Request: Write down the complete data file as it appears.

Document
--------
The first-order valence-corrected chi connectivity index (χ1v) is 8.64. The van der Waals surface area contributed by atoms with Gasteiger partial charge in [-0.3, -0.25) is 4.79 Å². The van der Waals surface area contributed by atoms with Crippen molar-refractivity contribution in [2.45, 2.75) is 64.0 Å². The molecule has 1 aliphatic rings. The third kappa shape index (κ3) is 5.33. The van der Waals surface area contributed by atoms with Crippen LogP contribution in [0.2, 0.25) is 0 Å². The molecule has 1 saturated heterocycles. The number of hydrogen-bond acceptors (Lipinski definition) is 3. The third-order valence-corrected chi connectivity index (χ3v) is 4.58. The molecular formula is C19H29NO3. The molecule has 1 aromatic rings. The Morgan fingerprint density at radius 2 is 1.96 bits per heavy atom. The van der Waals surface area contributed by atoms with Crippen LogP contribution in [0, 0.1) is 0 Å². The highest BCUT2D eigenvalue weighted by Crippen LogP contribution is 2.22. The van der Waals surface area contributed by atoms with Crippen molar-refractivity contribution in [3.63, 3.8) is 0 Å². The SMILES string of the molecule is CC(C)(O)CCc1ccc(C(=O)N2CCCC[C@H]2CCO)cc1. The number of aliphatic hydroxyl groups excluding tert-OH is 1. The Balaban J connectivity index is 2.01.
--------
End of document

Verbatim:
The first-order valence-corrected chi connectivity index (χ1v) is 8.64. The van der Waals surface area contributed by atoms with Gasteiger partial charge in [-0.3, -0.25) is 4.79 Å². The van der Waals surface area contributed by atoms with Crippen molar-refractivity contribution in [2.45, 2.75) is 64.0 Å². The molecule has 1 aliphatic rings. The third kappa shape index (κ3) is 5.33. The van der Waals surface area contributed by atoms with Crippen LogP contribution in [0.2, 0.25) is 0 Å². The molecule has 1 saturated heterocycles. The number of hydrogen-bond acceptors (Lipinski definition) is 3. The third-order valence-corrected chi connectivity index (χ3v) is 4.58. The molecular formula is C19H29NO3. The molecule has 1 aromatic rings. The Morgan fingerprint density at radius 2 is 1.96 bits per heavy atom. The van der Waals surface area contributed by atoms with Crippen LogP contribution in [0, 0.1) is 0 Å². The highest BCUT2D eigenvalue weighted by Crippen LogP contribution is 2.22. The van der Waals surface area contributed by atoms with Crippen molar-refractivity contribution in [3.63, 3.8) is 0 Å². The SMILES string of the molecule is CC(C)(O)CCc1ccc(C(=O)N2CCCC[C@H]2CCO)cc1. The number of aliphatic hydroxyl groups excluding tert-OH is 1. The Balaban J connectivity index is 2.01.